Imagine suddenly waking up in the middle of the night, gasping for breath, because your throat muscles have blocked your airway during your sleep. This is the terrifying reality for people living with obstructive sleep apnoea (OSA).

OSA occurs when the muscles in the back of their throat (supporting the soft palate, the uvula, the tonsils and the tongue) relax too much to allow normal breathing. The airway then narrows or even closes as they breathe in, preventing normal respiratory airflow and leading to a buildup of carbon dioxide in the blood. The brain responds to this by momentarily waking the sufferer so that they can reopen their airway and restore normal flow. A pattern which repeats itself between five and thirty times each hour, throughout just one night.1–3 Hundreds of apnoeas may therefore occur over the course of weeks and months and in doing so, lead to other health complications. These may include insulin resistance, arterial hypertension, daytime sleepiness, memory and cognitive deficits and arteriosclerosis.4

OSA is one of the most common respiratory disorders worldwide, alongside asthma and COPD. For years, both asthma and COPD have been associated with poor sleep quality and sleep-related problems, but only recently have studies begun to indicate that there is a reciprocal reaction and overlap between these conditions and sleep-related disorders. There is now evidence to suggest that chronic lung disease predisposes people to OSA, and OSA worsens control and outcomes in people with chronic lung disease.5,6

But we’re still not entirely sure how these diseases interact. Obesity and gastro-esophageal reflux are both known risk factors for OCS, asthma and COPD, but how does the overlap syndrome occur? Possible pathophysiological interactions between OSA and asthma and COPD include lower airways inflammation and remodeling; while asthma and COPD are thought to interact with OSA through sleep deprivation, nasal and mucosal inflammation, and local myopathy, amongst other mechanisms.5

With current demographic and environmental changes, the prevalence of all three diseases is likely to increase. Their coexistence can create an overlap syndrome with unique and potentially fatal symptoms, yet accurate diagnosis is frequently lacking in the clinic.5 For those with asthma, healthcare professionals’ evaluation must include a targeted sleep history and an investigation of nocturnal symptom control. If there are indications of possible OSA, then objective measurements such as the Pittsburgh Sleep Quality Index or Epworth Sleepiness Scale should be considered before polysomnography, or a sleep study, is required. For those with COPD, clinicians should ensure they question their patient about sleep issues, with a focus on daytime hypersomnolence, morning headaches, snoring, and witnessed apnoeas. If symptoms of OSA are found, the patient should then undergo polysomnography. However, if hypoxaemia or right heart failure develops in the presence of relatively mild airflow limitation, the GOLD guidelines recommend evaluation by polysomnography prior to initial questioning (as an overlap with OSA may contribute to pulmonary artery pressure elevations).3,6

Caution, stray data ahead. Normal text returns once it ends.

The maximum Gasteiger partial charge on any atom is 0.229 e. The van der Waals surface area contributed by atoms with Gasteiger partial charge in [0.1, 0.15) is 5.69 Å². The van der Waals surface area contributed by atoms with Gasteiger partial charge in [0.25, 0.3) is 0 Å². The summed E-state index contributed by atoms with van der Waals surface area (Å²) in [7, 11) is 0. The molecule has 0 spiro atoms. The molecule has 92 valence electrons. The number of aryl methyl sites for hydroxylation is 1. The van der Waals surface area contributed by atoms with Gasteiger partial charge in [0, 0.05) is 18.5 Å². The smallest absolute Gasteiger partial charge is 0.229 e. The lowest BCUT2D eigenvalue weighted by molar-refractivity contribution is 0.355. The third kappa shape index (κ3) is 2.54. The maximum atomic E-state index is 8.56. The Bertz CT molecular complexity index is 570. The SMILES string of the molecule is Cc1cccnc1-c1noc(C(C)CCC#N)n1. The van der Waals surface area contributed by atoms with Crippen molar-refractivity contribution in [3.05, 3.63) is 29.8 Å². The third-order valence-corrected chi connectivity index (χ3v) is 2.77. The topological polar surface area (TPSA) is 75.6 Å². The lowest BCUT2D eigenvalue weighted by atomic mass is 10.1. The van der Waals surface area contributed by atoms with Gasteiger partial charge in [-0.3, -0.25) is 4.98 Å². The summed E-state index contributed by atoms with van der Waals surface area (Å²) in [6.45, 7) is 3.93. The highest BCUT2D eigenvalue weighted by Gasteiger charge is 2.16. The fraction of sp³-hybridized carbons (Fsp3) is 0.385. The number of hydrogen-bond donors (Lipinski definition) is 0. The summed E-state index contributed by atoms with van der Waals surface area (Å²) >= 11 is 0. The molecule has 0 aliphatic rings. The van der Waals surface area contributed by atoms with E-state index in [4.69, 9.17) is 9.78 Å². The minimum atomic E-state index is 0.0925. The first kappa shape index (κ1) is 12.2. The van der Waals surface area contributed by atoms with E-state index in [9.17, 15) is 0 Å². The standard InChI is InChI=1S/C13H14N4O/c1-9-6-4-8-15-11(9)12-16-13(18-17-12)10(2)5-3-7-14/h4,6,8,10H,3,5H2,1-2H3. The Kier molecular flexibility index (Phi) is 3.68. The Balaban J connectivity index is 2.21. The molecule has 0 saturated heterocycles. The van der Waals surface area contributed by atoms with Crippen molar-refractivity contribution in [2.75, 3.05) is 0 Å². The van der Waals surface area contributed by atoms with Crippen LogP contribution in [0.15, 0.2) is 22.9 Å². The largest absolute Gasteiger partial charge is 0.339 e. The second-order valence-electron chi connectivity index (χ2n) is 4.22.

Despite this diagnostic advice, knowledge of the overlap syndrome between OSA and chronic respiratory disease is still lacking in comparison with other areas of sleep and respiratory medicine. There is a huge amount of research still required to properly understand the interactions between the conditions, their similarities and differences. Accurate diagnosis is vital to avoid unnecessary escalation of respiratory treatments, and to ensure appropriate treatment of OSA with positive airway pressure, with the potential to improve respiratory control, quality of life and even mortality.5,6